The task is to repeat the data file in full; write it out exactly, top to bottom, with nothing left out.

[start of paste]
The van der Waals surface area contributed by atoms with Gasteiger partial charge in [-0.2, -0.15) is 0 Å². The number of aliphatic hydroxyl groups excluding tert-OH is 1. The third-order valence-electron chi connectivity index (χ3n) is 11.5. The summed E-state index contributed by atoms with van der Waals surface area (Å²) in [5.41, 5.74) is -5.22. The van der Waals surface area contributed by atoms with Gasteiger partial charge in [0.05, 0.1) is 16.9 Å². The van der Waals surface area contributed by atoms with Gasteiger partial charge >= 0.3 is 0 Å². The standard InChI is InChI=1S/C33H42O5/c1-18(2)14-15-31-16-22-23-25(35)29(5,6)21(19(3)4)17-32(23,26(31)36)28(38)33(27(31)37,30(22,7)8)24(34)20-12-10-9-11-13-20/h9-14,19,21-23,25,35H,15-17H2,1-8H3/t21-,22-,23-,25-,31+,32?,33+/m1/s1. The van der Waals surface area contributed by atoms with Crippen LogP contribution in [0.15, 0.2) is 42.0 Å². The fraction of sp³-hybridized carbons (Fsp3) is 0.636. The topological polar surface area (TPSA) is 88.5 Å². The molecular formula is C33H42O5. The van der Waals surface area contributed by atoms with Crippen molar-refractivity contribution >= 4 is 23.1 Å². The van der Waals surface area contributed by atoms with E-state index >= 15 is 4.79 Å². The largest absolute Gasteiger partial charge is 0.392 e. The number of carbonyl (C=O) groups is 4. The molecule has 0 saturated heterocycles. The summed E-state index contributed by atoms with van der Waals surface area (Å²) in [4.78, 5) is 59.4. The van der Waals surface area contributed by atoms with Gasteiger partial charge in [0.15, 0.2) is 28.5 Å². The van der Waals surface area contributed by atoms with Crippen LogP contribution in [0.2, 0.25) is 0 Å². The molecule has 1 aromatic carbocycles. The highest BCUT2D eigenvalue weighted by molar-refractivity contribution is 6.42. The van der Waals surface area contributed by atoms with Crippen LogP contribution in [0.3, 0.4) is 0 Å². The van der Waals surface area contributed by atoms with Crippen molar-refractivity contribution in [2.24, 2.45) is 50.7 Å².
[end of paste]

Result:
The van der Waals surface area contributed by atoms with Gasteiger partial charge in [-0.2, -0.15) is 0 Å². The number of aliphatic hydroxyl groups excluding tert-OH is 1. The third-order valence-electron chi connectivity index (χ3n) is 11.5. The summed E-state index contributed by atoms with van der Waals surface area (Å²) in [5.41, 5.74) is -5.22. The van der Waals surface area contributed by atoms with Gasteiger partial charge in [0.05, 0.1) is 16.9 Å². The van der Waals surface area contributed by atoms with Gasteiger partial charge >= 0.3 is 0 Å². The standard InChI is InChI=1S/C33H42O5/c1-18(2)14-15-31-16-22-23-25(35)29(5,6)21(19(3)4)17-32(23,26(31)36)28(38)33(27(31)37,30(22,7)8)24(34)20-12-10-9-11-13-20/h9-14,19,21-23,25,35H,15-17H2,1-8H3/t21-,22-,23-,25-,31+,32?,33+/m1/s1. The van der Waals surface area contributed by atoms with Crippen LogP contribution in [0.15, 0.2) is 42.0 Å². The fraction of sp³-hybridized carbons (Fsp3) is 0.636. The topological polar surface area (TPSA) is 88.5 Å². The molecular formula is C33H42O5. The van der Waals surface area contributed by atoms with Crippen molar-refractivity contribution >= 4 is 23.1 Å². The van der Waals surface area contributed by atoms with E-state index >= 15 is 4.79 Å². The largest absolute Gasteiger partial charge is 0.392 e. The number of carbonyl (C=O) groups is 4. The molecule has 0 saturated heterocycles. The summed E-state index contributed by atoms with van der Waals surface area (Å²) in [4.78, 5) is 59.4. The van der Waals surface area contributed by atoms with Gasteiger partial charge in [0.15, 0.2) is 28.5 Å². The van der Waals surface area contributed by atoms with Crippen LogP contribution in [0.2, 0.25) is 0 Å². The molecule has 1 aromatic carbocycles. The highest BCUT2D eigenvalue weighted by molar-refractivity contribution is 6.42. The van der Waals surface area contributed by atoms with Crippen LogP contribution in [0.3, 0.4) is 0 Å². The van der Waals surface area contributed by atoms with Crippen molar-refractivity contribution in [2.24, 2.45) is 50.7 Å².